Dr. Jong Hyun Jung recently published a research paper in the journal Research on Aging titled, "Attachment to God and death anxiety in later life: Does race matter?"
Jung was a Postdoctoral Fellow at the Institute for the Study of Human Flourishing from Sept. 2017 - May 2018. He is now assistant professor of sociology at Nanyang Technological University in Singapore. His primary interests focus on religion and mental health. His work has been published in Social Forces, Sociological Perspectives, and Journal for the Scientific Study of Religion.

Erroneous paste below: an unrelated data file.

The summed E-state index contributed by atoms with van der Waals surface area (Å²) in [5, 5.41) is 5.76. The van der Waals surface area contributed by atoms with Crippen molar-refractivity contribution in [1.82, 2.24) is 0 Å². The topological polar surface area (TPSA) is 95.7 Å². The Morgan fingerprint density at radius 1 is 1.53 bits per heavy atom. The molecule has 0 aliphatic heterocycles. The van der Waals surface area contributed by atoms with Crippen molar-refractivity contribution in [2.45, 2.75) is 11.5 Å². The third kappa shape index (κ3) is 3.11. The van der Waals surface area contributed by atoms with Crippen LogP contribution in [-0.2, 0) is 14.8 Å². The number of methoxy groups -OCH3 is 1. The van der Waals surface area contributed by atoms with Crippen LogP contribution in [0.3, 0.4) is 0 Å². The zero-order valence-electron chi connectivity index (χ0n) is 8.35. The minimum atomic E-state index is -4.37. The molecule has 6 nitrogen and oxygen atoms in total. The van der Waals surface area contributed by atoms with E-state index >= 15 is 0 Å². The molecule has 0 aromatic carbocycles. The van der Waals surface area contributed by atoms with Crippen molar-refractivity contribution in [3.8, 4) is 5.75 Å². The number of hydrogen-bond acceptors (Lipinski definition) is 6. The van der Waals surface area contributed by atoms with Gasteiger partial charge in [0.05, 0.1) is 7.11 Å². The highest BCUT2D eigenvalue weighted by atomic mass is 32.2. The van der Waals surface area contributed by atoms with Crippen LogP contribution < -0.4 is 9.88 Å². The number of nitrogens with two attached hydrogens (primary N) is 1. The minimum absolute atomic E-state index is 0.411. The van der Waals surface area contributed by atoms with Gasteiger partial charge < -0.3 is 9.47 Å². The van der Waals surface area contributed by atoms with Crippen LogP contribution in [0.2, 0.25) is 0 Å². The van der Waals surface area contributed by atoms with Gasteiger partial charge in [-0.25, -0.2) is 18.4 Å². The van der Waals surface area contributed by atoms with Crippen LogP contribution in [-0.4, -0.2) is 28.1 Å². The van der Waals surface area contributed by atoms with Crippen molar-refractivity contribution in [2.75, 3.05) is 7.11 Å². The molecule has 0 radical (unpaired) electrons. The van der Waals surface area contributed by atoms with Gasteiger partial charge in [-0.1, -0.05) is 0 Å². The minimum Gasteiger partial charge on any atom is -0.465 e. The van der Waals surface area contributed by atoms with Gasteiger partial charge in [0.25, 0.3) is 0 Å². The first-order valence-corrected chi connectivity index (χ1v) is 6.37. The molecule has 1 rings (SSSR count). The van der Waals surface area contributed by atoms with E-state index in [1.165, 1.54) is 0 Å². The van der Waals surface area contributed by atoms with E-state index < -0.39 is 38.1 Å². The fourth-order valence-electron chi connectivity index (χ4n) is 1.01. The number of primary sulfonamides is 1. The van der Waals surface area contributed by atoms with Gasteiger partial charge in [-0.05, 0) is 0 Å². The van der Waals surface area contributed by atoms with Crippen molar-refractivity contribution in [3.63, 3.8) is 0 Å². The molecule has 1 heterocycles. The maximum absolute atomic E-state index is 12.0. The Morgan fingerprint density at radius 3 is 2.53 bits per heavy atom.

Article abstract: Research suggests that religion plays a critical role in individuals’ attitudes toward death in later life. The purpose of this study is to investigate whether a previously unexamined aspect of religion—secure attachment to God—is associated with death anxiety among U.S. older adults and whether this association varies across race. Using longitudinal data from a representative sample of adults aged 65 and older (N = 936), the analyses reveal that secure attachment to God is associated with a decrease in death anxiety over time. Furthermore, the negative association between secure attachment to God and change in death anxiety is greater for older Blacks than their White counterparts. These results indicate that religion serves a protective function against death anxiety in later life. Moreover, religion provides greater psychological benefits for older Blacks than older Whites, reinforcing a long-standing claim that religion is particularly valuable for individuals from marginalized backgrounds. Read the article